The problem is when the old franchises forget what they where. I would have absolutely no problem if new franchises came up and embraced the new school of FPSs. In fact I wouldn't even care if every single new franchise was only new-school. What does disappoint and depresses me though,is the fact that the classic franchises,those who invented some of the unique features that got adopted by the industry,turn their back to their original features and mechanics to embrace those of newer franchises,ending up unoriginal imitations.
It is saddening seeing how once innovating franchises now fall so low to scrap their foundations and originality so to copycat other games.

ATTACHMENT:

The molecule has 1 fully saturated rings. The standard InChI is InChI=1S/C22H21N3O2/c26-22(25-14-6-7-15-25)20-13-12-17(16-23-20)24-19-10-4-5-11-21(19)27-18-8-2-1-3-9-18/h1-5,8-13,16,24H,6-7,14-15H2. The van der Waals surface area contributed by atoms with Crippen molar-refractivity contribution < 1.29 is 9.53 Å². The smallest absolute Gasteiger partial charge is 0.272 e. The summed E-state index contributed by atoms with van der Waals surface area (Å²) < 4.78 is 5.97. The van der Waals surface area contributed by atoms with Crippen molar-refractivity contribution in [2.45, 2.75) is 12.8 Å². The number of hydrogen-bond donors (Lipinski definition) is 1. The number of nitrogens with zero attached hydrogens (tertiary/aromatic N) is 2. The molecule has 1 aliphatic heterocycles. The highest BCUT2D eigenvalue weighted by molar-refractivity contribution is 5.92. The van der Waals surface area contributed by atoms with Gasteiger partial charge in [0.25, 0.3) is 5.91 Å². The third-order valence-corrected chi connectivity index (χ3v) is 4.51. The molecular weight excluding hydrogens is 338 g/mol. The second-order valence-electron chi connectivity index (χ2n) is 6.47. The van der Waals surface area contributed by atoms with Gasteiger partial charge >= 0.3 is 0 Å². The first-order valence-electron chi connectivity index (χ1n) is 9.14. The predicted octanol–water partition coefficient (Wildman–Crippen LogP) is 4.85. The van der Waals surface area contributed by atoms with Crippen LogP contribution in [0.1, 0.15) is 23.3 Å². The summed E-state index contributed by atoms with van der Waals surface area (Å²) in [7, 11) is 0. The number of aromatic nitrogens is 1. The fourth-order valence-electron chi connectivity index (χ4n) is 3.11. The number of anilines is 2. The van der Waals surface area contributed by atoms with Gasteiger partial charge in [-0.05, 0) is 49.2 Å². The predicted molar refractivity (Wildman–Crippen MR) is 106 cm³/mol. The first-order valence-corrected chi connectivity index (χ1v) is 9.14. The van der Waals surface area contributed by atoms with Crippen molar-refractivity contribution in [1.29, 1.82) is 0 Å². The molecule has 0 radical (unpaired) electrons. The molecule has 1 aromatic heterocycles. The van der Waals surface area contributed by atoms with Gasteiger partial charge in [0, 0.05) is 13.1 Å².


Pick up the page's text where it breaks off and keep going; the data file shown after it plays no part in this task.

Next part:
First we got Perfect Dark Zero,a prequel of a Nintendo 64 game,to scrap everything that made Perfect Dark a diamond to become a below average imitation of Halo. Then we saw the very first FPS franchise ever,the one who started it all,Wolfenstein,to loose its dignity and pride and dare to imitate Halo and Call of Duty and include health regeneration and iron sights. Disappointed from that,the next savior of classic gaming that we all waited for was Duke Nukem Forever. But oh,Duke you too had to scrap all the things that made your past game special and awesome, to copy Halo, and to make things worse you even spilled irony against it.
Is there still hope ? And after the last hope for an old FPS franchise to respect its own originality and keep improving on the classic formula instead of copying other games died,we suddenly got.... Serious Sam 3!